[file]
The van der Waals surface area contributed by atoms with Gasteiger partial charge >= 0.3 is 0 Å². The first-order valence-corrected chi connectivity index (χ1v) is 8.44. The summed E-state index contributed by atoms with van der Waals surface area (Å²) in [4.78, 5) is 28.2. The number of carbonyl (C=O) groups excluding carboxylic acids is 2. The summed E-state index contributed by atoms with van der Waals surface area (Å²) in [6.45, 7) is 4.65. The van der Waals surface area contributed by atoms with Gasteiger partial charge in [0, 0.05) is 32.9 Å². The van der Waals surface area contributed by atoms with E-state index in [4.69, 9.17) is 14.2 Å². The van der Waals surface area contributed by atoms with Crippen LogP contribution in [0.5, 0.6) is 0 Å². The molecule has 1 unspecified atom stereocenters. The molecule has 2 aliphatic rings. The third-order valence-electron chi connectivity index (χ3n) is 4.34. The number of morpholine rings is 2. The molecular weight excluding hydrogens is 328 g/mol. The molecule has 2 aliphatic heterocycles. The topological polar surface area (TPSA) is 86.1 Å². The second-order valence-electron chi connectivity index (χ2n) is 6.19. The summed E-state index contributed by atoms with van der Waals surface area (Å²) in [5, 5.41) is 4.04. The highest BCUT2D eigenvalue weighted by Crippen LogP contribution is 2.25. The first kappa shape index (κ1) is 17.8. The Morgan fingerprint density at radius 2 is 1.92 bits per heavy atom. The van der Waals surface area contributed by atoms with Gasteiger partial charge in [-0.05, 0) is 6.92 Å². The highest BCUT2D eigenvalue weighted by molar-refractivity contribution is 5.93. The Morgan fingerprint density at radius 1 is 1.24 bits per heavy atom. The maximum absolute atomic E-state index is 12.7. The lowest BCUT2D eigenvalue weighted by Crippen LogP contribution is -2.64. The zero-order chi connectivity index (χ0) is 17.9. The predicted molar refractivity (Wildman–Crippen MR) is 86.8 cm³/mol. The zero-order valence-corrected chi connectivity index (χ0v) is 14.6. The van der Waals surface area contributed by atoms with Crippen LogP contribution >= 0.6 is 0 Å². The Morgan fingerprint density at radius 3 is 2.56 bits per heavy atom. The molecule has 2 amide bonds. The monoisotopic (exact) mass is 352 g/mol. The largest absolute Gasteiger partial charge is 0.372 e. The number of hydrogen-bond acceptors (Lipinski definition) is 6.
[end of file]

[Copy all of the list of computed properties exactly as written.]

The van der Waals surface area contributed by atoms with Gasteiger partial charge >= 0.3 is 0 Å². The first-order valence-corrected chi connectivity index (χ1v) is 8.44. The summed E-state index contributed by atoms with van der Waals surface area (Å²) in [4.78, 5) is 28.2. The number of carbonyl (C=O) groups excluding carboxylic acids is 2. The summed E-state index contributed by atoms with van der Waals surface area (Å²) in [6.45, 7) is 4.65. The van der Waals surface area contributed by atoms with Gasteiger partial charge in [0, 0.05) is 32.9 Å². The van der Waals surface area contributed by atoms with E-state index in [4.69, 9.17) is 14.2 Å². The van der Waals surface area contributed by atoms with Crippen LogP contribution in [0.5, 0.6) is 0 Å². The molecule has 1 unspecified atom stereocenters. The molecule has 2 aliphatic rings. The third-order valence-electron chi connectivity index (χ3n) is 4.34. The number of morpholine rings is 2. The molecular weight excluding hydrogens is 328 g/mol. The molecule has 2 aliphatic heterocycles. The topological polar surface area (TPSA) is 86.1 Å². The second-order valence-electron chi connectivity index (χ2n) is 6.19. The summed E-state index contributed by atoms with van der Waals surface area (Å²) in [5, 5.41) is 4.04. The highest BCUT2D eigenvalue weighted by Crippen LogP contribution is 2.25. The first kappa shape index (κ1) is 17.8. The Morgan fingerprint density at radius 2 is 1.92 bits per heavy atom. The van der Waals surface area contributed by atoms with Gasteiger partial charge in [-0.05, 0) is 6.92 Å². The highest BCUT2D eigenvalue weighted by molar-refractivity contribution is 5.93. The Morgan fingerprint density at radius 1 is 1.24 bits per heavy atom. The maximum absolute atomic E-state index is 12.7. The lowest BCUT2D eigenvalue weighted by Crippen LogP contribution is -2.64. The zero-order chi connectivity index (χ0) is 17.9. The predicted molar refractivity (Wildman–Crippen MR) is 86.8 cm³/mol. The zero-order valence-corrected chi connectivity index (χ0v) is 14.6. The van der Waals surface area contributed by atoms with Crippen LogP contribution >= 0.6 is 0 Å². The Morgan fingerprint density at radius 3 is 2.56 bits per heavy atom. The molecule has 2 amide bonds. The monoisotopic (exact) mass is 352 g/mol. The largest absolute Gasteiger partial charge is 0.372 e. The number of hydrogen-bond acceptors (Lipinski definition) is 6.